This offense is the second we know of for the corresponding author, Uttam Chand Banerjee, in the same journal, Applied Microbiology and Biotechnology.Last year, Banerjee—who works at National Institute of Pharmaceutical Education and Research (NIPER) in Mohali, Punjab, India—had a 14-year-old review retracted in Applied Microbiology and Biotechnology after an investigation revealed the authors had plagiarized from numerous sources and failed to reference them. At the time, Banerjee told us that he and his co-authors took a few lines from other reviews and that omitting the references was “simply unintentional.” According to The Indian Express, Banerjee also faced plagiarism allegations in 2005, and was denied a prestigious fellowship in 2011 as a result.Continue reading Author who previously claimed plagiarism was a mistake earns new erratum
A former graduate student at the University of Hong Kong confessed to making “inappropriate modifications” to several figures in a 2013 paper in the Journal of Biological Chemistry (JBC).
According to the retraction notice, the authors identified issues in 13 images while reviewing the data; the paper’s first author, Yingying Lu, copped to manipulating the figures. Even though “these modifications did not change the results or interpretations of this work,” the authors requested the paper be retracted.
The paper’s corresponding author, Jainbo Yue, previously based at the University of Hong Kong and now at the City University of Hong Kong, had nothing to add to the retraction notice, and told us that a “third person” is repeating the key experiments.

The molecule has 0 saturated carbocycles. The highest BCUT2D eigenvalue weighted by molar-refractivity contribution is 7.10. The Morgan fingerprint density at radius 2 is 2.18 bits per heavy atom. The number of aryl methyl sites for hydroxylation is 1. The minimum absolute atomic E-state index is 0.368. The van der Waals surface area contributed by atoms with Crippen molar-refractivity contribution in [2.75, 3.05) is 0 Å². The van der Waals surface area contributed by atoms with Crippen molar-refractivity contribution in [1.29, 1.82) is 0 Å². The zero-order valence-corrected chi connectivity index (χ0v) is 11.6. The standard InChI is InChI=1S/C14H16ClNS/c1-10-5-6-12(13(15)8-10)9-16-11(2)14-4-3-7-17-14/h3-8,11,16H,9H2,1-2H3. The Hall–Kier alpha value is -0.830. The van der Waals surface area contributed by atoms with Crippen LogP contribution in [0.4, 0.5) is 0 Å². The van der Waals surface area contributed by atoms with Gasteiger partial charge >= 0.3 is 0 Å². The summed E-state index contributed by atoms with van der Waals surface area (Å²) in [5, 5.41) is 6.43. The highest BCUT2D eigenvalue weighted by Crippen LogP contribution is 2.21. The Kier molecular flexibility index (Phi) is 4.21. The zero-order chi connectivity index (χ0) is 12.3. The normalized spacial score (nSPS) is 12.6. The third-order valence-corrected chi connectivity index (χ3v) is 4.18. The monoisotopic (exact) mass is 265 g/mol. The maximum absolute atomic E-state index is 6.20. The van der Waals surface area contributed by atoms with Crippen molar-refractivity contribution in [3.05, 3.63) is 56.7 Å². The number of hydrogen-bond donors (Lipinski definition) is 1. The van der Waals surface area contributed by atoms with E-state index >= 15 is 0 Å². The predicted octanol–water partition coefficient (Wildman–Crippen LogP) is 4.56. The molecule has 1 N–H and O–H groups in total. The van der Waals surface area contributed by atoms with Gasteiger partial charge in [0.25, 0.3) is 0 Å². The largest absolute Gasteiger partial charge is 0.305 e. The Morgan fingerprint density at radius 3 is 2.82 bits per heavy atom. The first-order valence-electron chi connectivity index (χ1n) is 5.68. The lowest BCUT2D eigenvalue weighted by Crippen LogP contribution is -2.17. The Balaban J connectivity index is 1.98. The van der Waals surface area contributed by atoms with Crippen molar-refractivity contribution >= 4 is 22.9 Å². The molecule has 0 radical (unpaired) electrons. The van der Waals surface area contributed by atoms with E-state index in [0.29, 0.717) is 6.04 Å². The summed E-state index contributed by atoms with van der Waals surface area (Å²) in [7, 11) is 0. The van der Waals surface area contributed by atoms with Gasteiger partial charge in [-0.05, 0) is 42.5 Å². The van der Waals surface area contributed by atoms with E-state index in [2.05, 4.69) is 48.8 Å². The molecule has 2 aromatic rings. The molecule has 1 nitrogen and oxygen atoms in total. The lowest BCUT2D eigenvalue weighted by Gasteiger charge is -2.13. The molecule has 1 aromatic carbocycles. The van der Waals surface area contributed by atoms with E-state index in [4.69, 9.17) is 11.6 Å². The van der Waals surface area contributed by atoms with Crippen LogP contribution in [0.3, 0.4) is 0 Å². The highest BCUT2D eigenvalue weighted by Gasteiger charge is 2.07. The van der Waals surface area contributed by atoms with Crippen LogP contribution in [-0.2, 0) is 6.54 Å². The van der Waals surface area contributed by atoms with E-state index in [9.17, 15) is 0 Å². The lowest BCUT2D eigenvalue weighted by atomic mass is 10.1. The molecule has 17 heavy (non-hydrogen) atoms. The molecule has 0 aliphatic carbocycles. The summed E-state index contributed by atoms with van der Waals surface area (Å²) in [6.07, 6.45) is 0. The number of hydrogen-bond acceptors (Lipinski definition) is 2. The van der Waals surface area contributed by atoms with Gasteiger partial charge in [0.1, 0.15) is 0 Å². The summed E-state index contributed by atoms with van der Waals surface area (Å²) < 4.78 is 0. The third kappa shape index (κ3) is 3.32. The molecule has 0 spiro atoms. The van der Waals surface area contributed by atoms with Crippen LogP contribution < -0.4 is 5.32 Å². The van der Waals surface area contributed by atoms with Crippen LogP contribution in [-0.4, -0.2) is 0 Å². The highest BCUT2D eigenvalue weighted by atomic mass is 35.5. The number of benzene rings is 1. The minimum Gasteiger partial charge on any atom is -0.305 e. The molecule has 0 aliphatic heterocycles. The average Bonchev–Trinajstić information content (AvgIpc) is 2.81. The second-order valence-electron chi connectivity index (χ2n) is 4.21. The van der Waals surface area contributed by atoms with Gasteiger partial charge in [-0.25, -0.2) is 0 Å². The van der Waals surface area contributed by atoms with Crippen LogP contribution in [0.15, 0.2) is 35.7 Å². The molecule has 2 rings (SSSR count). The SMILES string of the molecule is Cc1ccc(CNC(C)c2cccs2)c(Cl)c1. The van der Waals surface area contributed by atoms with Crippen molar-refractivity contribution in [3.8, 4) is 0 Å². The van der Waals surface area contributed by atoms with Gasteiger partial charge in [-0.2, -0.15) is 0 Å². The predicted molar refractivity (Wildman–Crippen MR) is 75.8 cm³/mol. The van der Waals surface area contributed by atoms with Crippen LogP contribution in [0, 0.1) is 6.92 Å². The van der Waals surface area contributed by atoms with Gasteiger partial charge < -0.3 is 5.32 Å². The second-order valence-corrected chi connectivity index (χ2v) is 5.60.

Oct. 3, 2011, was the beginning of the end for Frank Sauer’s tenure at the University of California, Riverside. On that day, an anonymous emailer contacted Sauer’s institution with accusations that the biochemist had cooked his research in at least eight papers over a 16-year period.
Sauer was found to have doctored images in studies using government money — nearly $3 million of it. He went on to lose his position at UC Riverside, several papers to retraction, and, in May, a subsequent legal battle over the severity of the federal sanctions. Along the way, he concocted a fantastic tale of sabotage against German scientists (like himself), replete with poison-pen letters and fabricated credentials.
Retraction Watch has obtained a copy of UC Riverside’s report on the Sauer case through a public records request. The report, which is undated but which describes committee meetings and interviews from October 2011 to October 2012, lists 33 allegations of scientific misconduct against Sauer, 20 of which the committee determined to involve deception. Of the remaining 13, the committee either could not find proof of guilt or determined that the data were legitimate.
A neurochemistry journal has retracted a paper from a group in China over a duplicated image.
According to the notice, the authors used the same image in the two papers to represent different experimental conditions. The only distinguishing feature between the images: “apparent brightness changes.”
A scientist in Ireland has corrected five of his papers in a single journal dating back more than a decade, after image-related problems were brought to his attention.
Four of the newly corrected papers have a common last and corresponding author: Luke O’Neill of Trinity College Dublin in the Republic of Ireland. O’Neill is also a co-author of the remaining paper that was fixed. O’Neill told us the mistakes were a “bit sloppy,” noting that he takes responsibility for the errors in the four papers on which he is last author.